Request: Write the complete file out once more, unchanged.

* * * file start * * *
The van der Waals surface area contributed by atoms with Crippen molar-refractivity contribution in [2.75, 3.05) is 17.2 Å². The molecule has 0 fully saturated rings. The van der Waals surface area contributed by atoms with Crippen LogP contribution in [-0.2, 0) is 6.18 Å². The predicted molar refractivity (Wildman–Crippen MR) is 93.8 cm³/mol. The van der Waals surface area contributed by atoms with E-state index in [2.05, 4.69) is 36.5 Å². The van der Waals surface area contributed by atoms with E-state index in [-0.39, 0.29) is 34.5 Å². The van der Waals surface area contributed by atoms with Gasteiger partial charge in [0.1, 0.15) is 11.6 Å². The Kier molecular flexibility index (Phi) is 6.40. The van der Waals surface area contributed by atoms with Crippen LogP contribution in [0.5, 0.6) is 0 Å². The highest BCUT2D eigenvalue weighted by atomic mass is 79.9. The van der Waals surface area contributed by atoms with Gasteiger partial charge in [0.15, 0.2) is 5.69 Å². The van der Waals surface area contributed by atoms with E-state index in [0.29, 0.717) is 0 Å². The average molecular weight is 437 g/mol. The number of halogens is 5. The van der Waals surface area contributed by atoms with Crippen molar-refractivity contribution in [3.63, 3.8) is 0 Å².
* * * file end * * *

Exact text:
The van der Waals surface area contributed by atoms with Crippen molar-refractivity contribution in [2.75, 3.05) is 17.2 Å². The molecule has 0 fully saturated rings. The van der Waals surface area contributed by atoms with Crippen LogP contribution in [-0.2, 0) is 6.18 Å². The predicted molar refractivity (Wildman–Crippen MR) is 93.8 cm³/mol. The van der Waals surface area contributed by atoms with E-state index in [2.05, 4.69) is 36.5 Å². The van der Waals surface area contributed by atoms with E-state index in [-0.39, 0.29) is 34.5 Å². The van der Waals surface area contributed by atoms with Gasteiger partial charge in [0.1, 0.15) is 11.6 Å². The Kier molecular flexibility index (Phi) is 6.40. The van der Waals surface area contributed by atoms with Crippen LogP contribution in [0.5, 0.6) is 0 Å². The highest BCUT2D eigenvalue weighted by atomic mass is 79.9. The van der Waals surface area contributed by atoms with Gasteiger partial charge in [0.15, 0.2) is 5.69 Å². The van der Waals surface area contributed by atoms with E-state index in [0.29, 0.717) is 0 Å². The average molecular weight is 437 g/mol. The number of halogens is 5. The van der Waals surface area contributed by atoms with Crippen molar-refractivity contribution in [3.63, 3.8) is 0 Å².